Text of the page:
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Arctic agriculture needs new crops

Arctic agriculture needs new crops
Author: Georg Mathisen
Publish date: Saturday. January 6th, 2018

Countries in the far north need to cultivate new varieties of crops if they hope to main local food production.

Gulløye is a traditional, highly prized potato variety in North Norway. It is well adapted to the cool climate with its light summer nights. Two out of three of the participants in the study think older varieties that are no longer in production could also be candidates for Arctic agriculture. (Photo: Frukt.no)

As anyone who works in plant cultivation and experimentation whether they think new plant cultivars are needed for northern agriculture, and nine out of ten will say yes.

Insufficient harvests

“We have targeted people who work with refining and testing new crop species as well as authorities and farmers' groups,” says Svein Ø. Solberg, a senior researcher at the Nordic Genetic Resource Center, NordGen.

He has teamed up with agricultural researchers from Greenland, Iceland, the Faroe Islands as well as Norway to conduct a survey of opinions in the Nordic countries about the need for new crops.

Solberg presented preliminary results in Lillehammer recently at the Conference on Genetic Resources for Food and Agriculture in a Changing Climate. But climate change is not the only reason for developing new strains and hybrids.

“We're talking about varieties that are better suited to a hotter climate, because of global warming. But we're also talking about the varieties we have today, which just aren't good enough to maintain agricultural production and strong harvests under the present climate conditions,” he says.

Valid results

The study also asked participants to suggest good plant varieties and say which they think are most suited to  northern latitudes. These could include crops ranging from grasses and barley to berries and vegetables.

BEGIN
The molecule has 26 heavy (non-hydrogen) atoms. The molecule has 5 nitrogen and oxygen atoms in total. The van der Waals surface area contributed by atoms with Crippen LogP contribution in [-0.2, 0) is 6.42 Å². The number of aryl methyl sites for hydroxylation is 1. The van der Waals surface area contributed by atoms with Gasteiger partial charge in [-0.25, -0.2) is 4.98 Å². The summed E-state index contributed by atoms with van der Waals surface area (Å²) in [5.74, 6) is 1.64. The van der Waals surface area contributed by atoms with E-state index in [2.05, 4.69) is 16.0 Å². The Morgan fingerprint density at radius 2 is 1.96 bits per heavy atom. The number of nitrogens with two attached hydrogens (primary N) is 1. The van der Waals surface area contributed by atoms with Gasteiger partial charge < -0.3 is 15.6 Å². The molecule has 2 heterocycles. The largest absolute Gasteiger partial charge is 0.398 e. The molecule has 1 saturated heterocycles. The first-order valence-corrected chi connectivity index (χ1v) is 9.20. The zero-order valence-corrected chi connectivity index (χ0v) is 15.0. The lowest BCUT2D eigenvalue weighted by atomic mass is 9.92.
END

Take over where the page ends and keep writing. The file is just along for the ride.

But how much can we trust these answers, when the people who were asked about the need for new crop varieties are the same individuals whose job it is to develop them? Solberg agrees that the method may not be perfect, but says he thinks the responses are valid.

It's true "if you ask people who cultivate new types about the need for new types you can count on them being supportive of their own line of work,” he said. “But farmers, government authorities, organisations, chefs and others who work with local products are all saying the same thing.”

“Botanists were actually more hesitant than the average [of those surveyed], while farming organisations were very clear about the need for new varieties,” he said.

Moving crops north is no simple solution

Solberg rejects the suggestion that humankind can simply plant varieties that have been used further to the south to keep pace with climate change.

“That is one way of thinking about it, moving crops northwards. But you have to consider the hours of daytime, especially for perennials such as grasses and clovers,” he says.

Day lengths fluctuate more at higher latitudes between summer and winter than crops from more southerly climes are adapted to, which means that plants' timing may be off. If you take plant species from south Norway and move them to the high north, they will continue to grow as winter hits and they die by spring.

But Solberg says it is possible to move annual plant varieties to the north, such as potatoes and vegetables, because they do not have to survive the winter.

“We need to test different varieties and make plans for the ones that work out well,” says Svein Ø. Solberg.

He adds that experimental farming trials using alternative varieties could be better. Two out of three of the participants in the study are dissatisfied with the work being conducted today.

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